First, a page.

One of the experiences I truly enjoy when photographing wildlife is that brief moment when you and the animal make knowing eye contact and you know, that they know, that you know, they see you. Those next few seconds are always curious and exciting for me. I feel like there is an unspoken conversation going on. (ok, maybe I am spending too much time in the woods…) Will they allow the shutter to click without moving, or will they bolt at the first shift of my arm? Sometimes these instances happen by accident, as with the raccoon, as I didn’t have my camera ready when he made an appearance. He didn’t seem too bothered, although he kept a close eye and he didn’t fully expose himself. He slowly wandered off making sure to stay in thick brush.
With deer and antelope there is usually a still stare-down which I try to enjoy because I know as soon as I move my eye behind the lens, they pivot and run. Birds are less predictable. I have had owls just stare down at me and follow me wherever I move, crunching dead branches, seemingly nonplussed, while bluejays hardly let you breathe without branch jumping. Cape buffalos have my favorite dopey stare. Giant eyes and a big, wet nose follow your every move and the moment they feel threatened they turn and trot, but you can generally snap off a few nice shots-from the safety of a truck.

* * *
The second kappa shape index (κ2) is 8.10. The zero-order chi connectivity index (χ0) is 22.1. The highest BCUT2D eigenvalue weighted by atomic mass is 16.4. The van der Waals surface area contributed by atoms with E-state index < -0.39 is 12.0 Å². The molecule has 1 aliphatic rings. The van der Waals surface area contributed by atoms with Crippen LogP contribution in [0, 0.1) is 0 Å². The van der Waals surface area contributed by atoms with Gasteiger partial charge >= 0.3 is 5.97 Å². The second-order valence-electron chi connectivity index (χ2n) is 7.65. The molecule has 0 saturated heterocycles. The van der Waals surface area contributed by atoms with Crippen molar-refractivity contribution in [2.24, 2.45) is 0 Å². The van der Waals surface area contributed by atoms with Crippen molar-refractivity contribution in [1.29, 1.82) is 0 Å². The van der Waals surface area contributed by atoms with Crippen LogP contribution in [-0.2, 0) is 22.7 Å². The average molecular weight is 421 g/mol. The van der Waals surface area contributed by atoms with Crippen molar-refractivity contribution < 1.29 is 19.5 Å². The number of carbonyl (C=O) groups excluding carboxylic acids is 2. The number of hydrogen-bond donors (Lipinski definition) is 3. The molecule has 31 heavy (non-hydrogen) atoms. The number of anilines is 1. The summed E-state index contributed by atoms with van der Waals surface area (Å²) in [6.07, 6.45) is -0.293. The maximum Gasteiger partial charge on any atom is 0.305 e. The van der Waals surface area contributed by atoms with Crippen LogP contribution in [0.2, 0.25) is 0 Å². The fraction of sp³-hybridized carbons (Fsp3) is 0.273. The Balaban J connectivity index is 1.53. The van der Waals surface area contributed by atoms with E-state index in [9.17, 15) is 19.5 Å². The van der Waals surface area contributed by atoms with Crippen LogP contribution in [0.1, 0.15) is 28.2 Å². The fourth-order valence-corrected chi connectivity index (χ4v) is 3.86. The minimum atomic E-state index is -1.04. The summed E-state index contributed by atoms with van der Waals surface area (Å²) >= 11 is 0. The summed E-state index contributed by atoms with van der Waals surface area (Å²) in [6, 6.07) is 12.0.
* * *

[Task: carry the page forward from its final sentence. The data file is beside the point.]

Warthogs are the jumpiest–as soon as you kill the ignition they sprint off with their little f-you tail in the air. My closest encounter and certainly most dramatic was with a large bull elephant in Tanzania. We stopped close-by while he was grazing. He didn’t really acknowledge us for the first few minutes, which is quite common with wild elephants. He slowly moved closer, then suddenly turned and looked straight at us, flapped his enormous ears, delivered an body-shaking trumpet and took three or four very large steps towards us. The Range Rover suddenly felt like a Yaris. Then he stood still, ears out and waited for us to move. After a calming moment we did. As long as those ears were out we knew he was just posturing. An elephant intent on charging will tuck them back and he won’t stop at three steps. Still, you wonder if all elephants know that?! It remains one of the most exciting wildlife encounters I have had. From the biggest to the smallest though, there is something very magical about sharing a moment of eye contact and uncertainly with a wild animal.